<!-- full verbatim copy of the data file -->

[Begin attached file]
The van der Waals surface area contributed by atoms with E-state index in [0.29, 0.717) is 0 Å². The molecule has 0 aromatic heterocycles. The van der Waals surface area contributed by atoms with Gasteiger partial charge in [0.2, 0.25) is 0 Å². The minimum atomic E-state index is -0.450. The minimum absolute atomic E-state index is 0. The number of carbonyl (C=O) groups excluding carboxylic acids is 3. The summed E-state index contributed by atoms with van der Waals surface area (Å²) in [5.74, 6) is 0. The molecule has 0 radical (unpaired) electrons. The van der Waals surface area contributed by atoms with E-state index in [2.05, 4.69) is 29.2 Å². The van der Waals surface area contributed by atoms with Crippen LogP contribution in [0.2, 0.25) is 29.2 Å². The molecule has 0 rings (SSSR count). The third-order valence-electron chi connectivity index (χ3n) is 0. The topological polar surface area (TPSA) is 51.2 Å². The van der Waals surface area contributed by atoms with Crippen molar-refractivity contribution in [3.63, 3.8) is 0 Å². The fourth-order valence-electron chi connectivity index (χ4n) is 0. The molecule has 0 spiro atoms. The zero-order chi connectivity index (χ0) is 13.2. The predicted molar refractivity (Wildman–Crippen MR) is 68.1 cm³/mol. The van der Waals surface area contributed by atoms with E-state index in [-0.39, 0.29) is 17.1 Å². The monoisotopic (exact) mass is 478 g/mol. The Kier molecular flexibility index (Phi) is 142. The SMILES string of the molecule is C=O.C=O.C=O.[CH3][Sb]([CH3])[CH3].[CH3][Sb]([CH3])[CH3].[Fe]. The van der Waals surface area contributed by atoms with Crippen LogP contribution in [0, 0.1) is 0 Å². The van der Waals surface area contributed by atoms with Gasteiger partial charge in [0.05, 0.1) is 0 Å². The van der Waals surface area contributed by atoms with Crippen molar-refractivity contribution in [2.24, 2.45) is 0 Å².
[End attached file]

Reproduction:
The van der Waals surface area contributed by atoms with E-state index in [0.29, 0.717) is 0 Å². The molecule has 0 aromatic heterocycles. The van der Waals surface area contributed by atoms with Gasteiger partial charge in [0.2, 0.25) is 0 Å². The minimum atomic E-state index is -0.450. The minimum absolute atomic E-state index is 0. The number of carbonyl (C=O) groups excluding carboxylic acids is 3. The summed E-state index contributed by atoms with van der Waals surface area (Å²) in [5.74, 6) is 0. The molecule has 0 radical (unpaired) electrons. The van der Waals surface area contributed by atoms with E-state index in [2.05, 4.69) is 29.2 Å². The van der Waals surface area contributed by atoms with Crippen LogP contribution in [0.2, 0.25) is 29.2 Å². The molecule has 0 rings (SSSR count). The third-order valence-electron chi connectivity index (χ3n) is 0. The topological polar surface area (TPSA) is 51.2 Å². The van der Waals surface area contributed by atoms with Crippen molar-refractivity contribution in [3.63, 3.8) is 0 Å². The fourth-order valence-electron chi connectivity index (χ4n) is 0. The molecule has 0 spiro atoms. The zero-order chi connectivity index (χ0) is 13.2. The predicted molar refractivity (Wildman–Crippen MR) is 68.1 cm³/mol. The van der Waals surface area contributed by atoms with E-state index in [-0.39, 0.29) is 17.1 Å². The monoisotopic (exact) mass is 478 g/mol. The Kier molecular flexibility index (Phi) is 142. The SMILES string of the molecule is C=O.C=O.C=O.[CH3][Sb]([CH3])[CH3].[CH3][Sb]([CH3])[CH3].[Fe]. The van der Waals surface area contributed by atoms with Crippen LogP contribution in [0, 0.1) is 0 Å². The van der Waals surface area contributed by atoms with Gasteiger partial charge in [0.05, 0.1) is 0 Å². The van der Waals surface area contributed by atoms with Crippen molar-refractivity contribution in [2.24, 2.45) is 0 Å².